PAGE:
Regarding his knowledge of the requirements in joining Pintakasi, he explained that he has only learned the need to secure an entry form and the lgu chief’s endorsement a few days ago. [We talked on Oct. 21.]
Recalling my previous conversations with him, even during the planning meeting with barangay council in June, he emphasized that “he had a connection with a personnel in the provincial tourism office who INVITED Bagatao Festival to perform in the Pintakasi.” The said contact happened to be an administrative official in one private tertiary school in Sorsogon City. This official and the choreographer are acquaintances and had professional relationship.
I have to intentionally write the word “invited” in all caps because I believe this is where it has all started. The barangay chair assumes with confidence that Bagatao Festival is indeed “invited” to perform. The festival commitee assumes [even without seeing a formal invitation in black and white] that there was really an invitation to perform. This “invitation”, therefore, overshadows the commitee’s initiative to (1) send a communication to the LGU informing the said office of the group’s participation at the Pintakasi and (2) the need to secure relevant document such as the endorsement forms, etc. I have to admit the group committed a lapse in observing protocol here.
Regarding his response to the last question, I have learned (as he mentioned in his speech and) upon questioning that the parish priest called Msgr. Monje, the president of the Kasangayahan Foundation, Inc. and channeled the same issue for possible consideration. Apparently, no positive yield relative to the Bagatao Festival’s participation was made after the call. The street performers remained out of Pintakasi.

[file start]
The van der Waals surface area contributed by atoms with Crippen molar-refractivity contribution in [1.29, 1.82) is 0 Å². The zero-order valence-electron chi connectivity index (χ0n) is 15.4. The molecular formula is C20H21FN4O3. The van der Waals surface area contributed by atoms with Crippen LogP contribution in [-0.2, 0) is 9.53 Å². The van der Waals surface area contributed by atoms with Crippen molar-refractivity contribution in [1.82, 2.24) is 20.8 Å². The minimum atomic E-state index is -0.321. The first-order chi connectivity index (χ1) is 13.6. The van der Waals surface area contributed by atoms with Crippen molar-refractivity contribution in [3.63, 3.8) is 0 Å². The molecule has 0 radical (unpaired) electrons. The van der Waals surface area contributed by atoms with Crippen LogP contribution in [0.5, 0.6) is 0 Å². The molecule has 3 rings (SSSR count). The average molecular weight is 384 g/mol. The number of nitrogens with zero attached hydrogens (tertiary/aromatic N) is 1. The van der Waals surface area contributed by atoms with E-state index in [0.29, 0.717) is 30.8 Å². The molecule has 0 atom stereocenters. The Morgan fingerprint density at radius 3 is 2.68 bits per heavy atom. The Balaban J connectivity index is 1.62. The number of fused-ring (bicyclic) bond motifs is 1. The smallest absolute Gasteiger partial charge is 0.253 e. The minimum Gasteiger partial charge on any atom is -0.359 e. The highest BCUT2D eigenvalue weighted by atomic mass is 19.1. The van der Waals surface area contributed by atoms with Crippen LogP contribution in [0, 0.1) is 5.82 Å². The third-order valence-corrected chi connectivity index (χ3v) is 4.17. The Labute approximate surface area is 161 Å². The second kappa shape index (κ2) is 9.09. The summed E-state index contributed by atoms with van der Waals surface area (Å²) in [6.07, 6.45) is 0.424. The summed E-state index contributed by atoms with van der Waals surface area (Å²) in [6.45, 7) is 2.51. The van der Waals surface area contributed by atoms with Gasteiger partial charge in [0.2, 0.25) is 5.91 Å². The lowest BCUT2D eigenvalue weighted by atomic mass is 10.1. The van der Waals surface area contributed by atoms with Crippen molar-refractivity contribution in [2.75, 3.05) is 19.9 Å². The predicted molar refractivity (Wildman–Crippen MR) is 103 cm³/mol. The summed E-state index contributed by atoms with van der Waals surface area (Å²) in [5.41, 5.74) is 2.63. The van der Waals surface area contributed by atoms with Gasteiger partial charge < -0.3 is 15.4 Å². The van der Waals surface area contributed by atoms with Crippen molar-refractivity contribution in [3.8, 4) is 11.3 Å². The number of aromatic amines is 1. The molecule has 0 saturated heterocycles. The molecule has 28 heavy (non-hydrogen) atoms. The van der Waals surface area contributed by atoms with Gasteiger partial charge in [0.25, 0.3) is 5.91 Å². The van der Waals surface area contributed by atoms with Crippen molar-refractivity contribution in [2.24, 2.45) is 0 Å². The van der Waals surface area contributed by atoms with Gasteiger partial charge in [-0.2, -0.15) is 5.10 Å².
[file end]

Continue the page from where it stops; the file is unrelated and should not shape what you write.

On the eve of Oct 23 in time with the Coronation Rites of the reigning beauties in the popularity contest, I had the chance of having an online chat via Facebook with the mayor. Eager to know the real score of the events, I sought his clarification of the incident and got the following statements:
“there was no coordination, no information, no seeking of endorsement nor “pasintabi” sa LGU na may plano”
“what will i ban if there was nothing to ban? the LGU was never never informed that Behia pala will participate. How will we endorse when there was nobody to endorse? how will we permit when nobody was seeking permission?”
Obviously, there are clashing point of views here.
[Blog continued on this link.]